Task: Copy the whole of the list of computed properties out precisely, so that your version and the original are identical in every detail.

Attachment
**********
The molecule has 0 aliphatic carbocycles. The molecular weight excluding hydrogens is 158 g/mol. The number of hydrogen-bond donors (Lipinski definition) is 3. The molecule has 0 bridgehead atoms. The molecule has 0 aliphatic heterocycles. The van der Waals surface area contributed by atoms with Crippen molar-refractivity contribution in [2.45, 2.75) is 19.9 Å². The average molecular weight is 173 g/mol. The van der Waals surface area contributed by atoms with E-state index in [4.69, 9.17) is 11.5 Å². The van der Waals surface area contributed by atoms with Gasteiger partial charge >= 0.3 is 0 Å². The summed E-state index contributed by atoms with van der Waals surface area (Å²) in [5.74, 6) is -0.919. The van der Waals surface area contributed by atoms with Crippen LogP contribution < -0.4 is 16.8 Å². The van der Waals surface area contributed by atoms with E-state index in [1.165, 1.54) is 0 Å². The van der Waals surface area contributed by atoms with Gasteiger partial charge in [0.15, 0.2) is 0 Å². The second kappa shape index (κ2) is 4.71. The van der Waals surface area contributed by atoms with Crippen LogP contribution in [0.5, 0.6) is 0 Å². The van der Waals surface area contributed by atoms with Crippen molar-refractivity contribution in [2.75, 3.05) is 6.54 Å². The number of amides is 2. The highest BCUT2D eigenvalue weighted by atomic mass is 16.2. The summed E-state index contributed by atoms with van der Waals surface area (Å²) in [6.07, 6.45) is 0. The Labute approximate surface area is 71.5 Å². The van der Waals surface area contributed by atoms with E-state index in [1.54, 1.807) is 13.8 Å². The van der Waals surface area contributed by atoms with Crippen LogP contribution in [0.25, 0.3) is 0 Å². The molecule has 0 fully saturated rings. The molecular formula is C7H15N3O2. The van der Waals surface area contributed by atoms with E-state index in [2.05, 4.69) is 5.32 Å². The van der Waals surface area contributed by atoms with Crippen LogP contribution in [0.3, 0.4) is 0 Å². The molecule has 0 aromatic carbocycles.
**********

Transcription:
The molecule has 0 aliphatic carbocycles. The molecular weight excluding hydrogens is 158 g/mol. The number of hydrogen-bond donors (Lipinski definition) is 3. The molecule has 0 bridgehead atoms. The molecule has 0 aliphatic heterocycles. The van der Waals surface area contributed by atoms with Crippen molar-refractivity contribution in [2.45, 2.75) is 19.9 Å². The average molecular weight is 173 g/mol. The van der Waals surface area contributed by atoms with E-state index in [4.69, 9.17) is 11.5 Å². The van der Waals surface area contributed by atoms with Gasteiger partial charge >= 0.3 is 0 Å². The summed E-state index contributed by atoms with van der Waals surface area (Å²) in [5.74, 6) is -0.919. The van der Waals surface area contributed by atoms with Crippen LogP contribution < -0.4 is 16.8 Å². The van der Waals surface area contributed by atoms with E-state index in [1.165, 1.54) is 0 Å². The van der Waals surface area contributed by atoms with Gasteiger partial charge in [0.15, 0.2) is 0 Å². The second kappa shape index (κ2) is 4.71. The van der Waals surface area contributed by atoms with Crippen LogP contribution in [0.5, 0.6) is 0 Å². The van der Waals surface area contributed by atoms with Crippen molar-refractivity contribution in [2.75, 3.05) is 6.54 Å². The number of amides is 2. The highest BCUT2D eigenvalue weighted by atomic mass is 16.2. The summed E-state index contributed by atoms with van der Waals surface area (Å²) in [6.07, 6.45) is 0. The Labute approximate surface area is 71.5 Å². The van der Waals surface area contributed by atoms with E-state index in [1.54, 1.807) is 13.8 Å². The van der Waals surface area contributed by atoms with Crippen LogP contribution in [0.25, 0.3) is 0 Å². The molecule has 0 fully saturated rings. The molecular formula is C7H15N3O2. The van der Waals surface area contributed by atoms with E-state index in [2.05, 4.69) is 5.32 Å². The van der Waals surface area contributed by atoms with Crippen LogP contribution in [0.3, 0.4) is 0 Å². The molecule has 0 aromatic carbocycles.